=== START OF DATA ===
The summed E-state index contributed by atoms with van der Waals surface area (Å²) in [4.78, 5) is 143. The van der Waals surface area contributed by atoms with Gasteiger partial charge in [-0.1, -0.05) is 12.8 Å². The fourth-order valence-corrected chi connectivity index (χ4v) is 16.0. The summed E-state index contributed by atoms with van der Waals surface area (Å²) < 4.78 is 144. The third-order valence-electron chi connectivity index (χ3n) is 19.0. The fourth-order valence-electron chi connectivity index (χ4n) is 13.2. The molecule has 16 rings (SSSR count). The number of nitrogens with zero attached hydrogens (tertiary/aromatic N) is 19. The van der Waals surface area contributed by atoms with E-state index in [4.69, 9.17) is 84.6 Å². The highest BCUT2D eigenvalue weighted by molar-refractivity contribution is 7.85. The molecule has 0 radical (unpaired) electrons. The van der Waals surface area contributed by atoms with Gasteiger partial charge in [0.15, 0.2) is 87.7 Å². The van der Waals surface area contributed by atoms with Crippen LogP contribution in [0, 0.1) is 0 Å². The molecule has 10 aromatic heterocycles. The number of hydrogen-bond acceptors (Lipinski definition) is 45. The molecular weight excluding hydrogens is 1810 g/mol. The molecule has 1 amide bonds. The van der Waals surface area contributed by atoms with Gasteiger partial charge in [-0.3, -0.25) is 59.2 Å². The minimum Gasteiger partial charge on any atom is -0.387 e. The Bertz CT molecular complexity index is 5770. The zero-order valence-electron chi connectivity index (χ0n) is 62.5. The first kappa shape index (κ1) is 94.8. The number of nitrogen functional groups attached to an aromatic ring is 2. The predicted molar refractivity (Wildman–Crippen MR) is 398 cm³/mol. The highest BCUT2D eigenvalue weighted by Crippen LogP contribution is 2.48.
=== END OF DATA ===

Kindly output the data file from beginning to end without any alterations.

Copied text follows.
The summed E-state index contributed by atoms with van der Waals surface area (Å²) in [4.78, 5) is 143. The van der Waals surface area contributed by atoms with Gasteiger partial charge in [-0.1, -0.05) is 12.8 Å². The fourth-order valence-corrected chi connectivity index (χ4v) is 16.0. The summed E-state index contributed by atoms with van der Waals surface area (Å²) < 4.78 is 144. The third-order valence-electron chi connectivity index (χ3n) is 19.0. The fourth-order valence-electron chi connectivity index (χ4n) is 13.2. The molecule has 16 rings (SSSR count). The number of nitrogens with zero attached hydrogens (tertiary/aromatic N) is 19. The van der Waals surface area contributed by atoms with E-state index in [4.69, 9.17) is 84.6 Å². The highest BCUT2D eigenvalue weighted by molar-refractivity contribution is 7.85. The molecule has 0 radical (unpaired) electrons. The van der Waals surface area contributed by atoms with Gasteiger partial charge in [0.15, 0.2) is 87.7 Å². The van der Waals surface area contributed by atoms with Crippen LogP contribution in [0, 0.1) is 0 Å². The molecule has 10 aromatic heterocycles. The number of hydrogen-bond acceptors (Lipinski definition) is 45. The molecular weight excluding hydrogens is 1810 g/mol. The molecule has 1 amide bonds. The van der Waals surface area contributed by atoms with Gasteiger partial charge in [-0.3, -0.25) is 59.2 Å². The minimum Gasteiger partial charge on any atom is -0.387 e. The Bertz CT molecular complexity index is 5770. The zero-order valence-electron chi connectivity index (χ0n) is 62.5. The first kappa shape index (κ1) is 94.8. The number of nitrogen functional groups attached to an aromatic ring is 2. The predicted molar refractivity (Wildman–Crippen MR) is 398 cm³/mol. The highest BCUT2D eigenvalue weighted by Crippen LogP contribution is 2.48.